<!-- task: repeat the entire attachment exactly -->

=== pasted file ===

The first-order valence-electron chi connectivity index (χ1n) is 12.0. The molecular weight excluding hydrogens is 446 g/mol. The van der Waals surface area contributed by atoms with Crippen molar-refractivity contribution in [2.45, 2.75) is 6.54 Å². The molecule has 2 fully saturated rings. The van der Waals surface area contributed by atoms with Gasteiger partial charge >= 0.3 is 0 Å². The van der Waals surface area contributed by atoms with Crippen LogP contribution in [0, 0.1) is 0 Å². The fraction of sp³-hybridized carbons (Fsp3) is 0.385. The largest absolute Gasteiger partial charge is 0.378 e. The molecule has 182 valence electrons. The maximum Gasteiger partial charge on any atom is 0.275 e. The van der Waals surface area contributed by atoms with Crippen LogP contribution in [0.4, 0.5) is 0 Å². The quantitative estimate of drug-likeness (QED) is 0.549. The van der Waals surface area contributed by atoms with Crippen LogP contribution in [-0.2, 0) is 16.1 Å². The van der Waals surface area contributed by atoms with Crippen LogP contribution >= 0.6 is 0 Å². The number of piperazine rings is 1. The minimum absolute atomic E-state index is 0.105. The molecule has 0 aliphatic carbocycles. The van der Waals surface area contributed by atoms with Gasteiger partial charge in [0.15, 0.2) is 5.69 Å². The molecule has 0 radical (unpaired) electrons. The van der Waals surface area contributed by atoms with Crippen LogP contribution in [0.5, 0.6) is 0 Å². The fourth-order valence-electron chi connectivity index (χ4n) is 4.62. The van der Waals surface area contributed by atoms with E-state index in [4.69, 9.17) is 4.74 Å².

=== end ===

The first-order valence-electron chi connectivity index (χ1n) is 12.0. The molecular weight excluding hydrogens is 446 g/mol. The van der Waals surface area contributed by atoms with Crippen molar-refractivity contribution in [2.45, 2.75) is 6.54 Å². The molecule has 2 fully saturated rings. The van der Waals surface area contributed by atoms with Gasteiger partial charge >= 0.3 is 0 Å². The van der Waals surface area contributed by atoms with Crippen LogP contribution in [0, 0.1) is 0 Å². The fraction of sp³-hybridized carbons (Fsp3) is 0.385. The largest absolute Gasteiger partial charge is 0.378 e. The molecule has 182 valence electrons. The maximum Gasteiger partial charge on any atom is 0.275 e. The van der Waals surface area contributed by atoms with Crippen LogP contribution in [0.4, 0.5) is 0 Å². The quantitative estimate of drug-likeness (QED) is 0.549. The van der Waals surface area contributed by atoms with Crippen LogP contribution in [-0.2, 0) is 16.1 Å². The van der Waals surface area contributed by atoms with Crippen LogP contribution >= 0.6 is 0 Å². The number of piperazine rings is 1. The minimum absolute atomic E-state index is 0.105. The molecule has 0 aliphatic carbocycles. The van der Waals surface area contributed by atoms with Gasteiger partial charge in [0.15, 0.2) is 5.69 Å². The molecule has 0 radical (unpaired) electrons. The van der Waals surface area contributed by atoms with Crippen LogP contribution in [0.5, 0.6) is 0 Å². The fourth-order valence-electron chi connectivity index (χ4n) is 4.62. The van der Waals surface area contributed by atoms with E-state index in [4.69, 9.17) is 4.74 Å².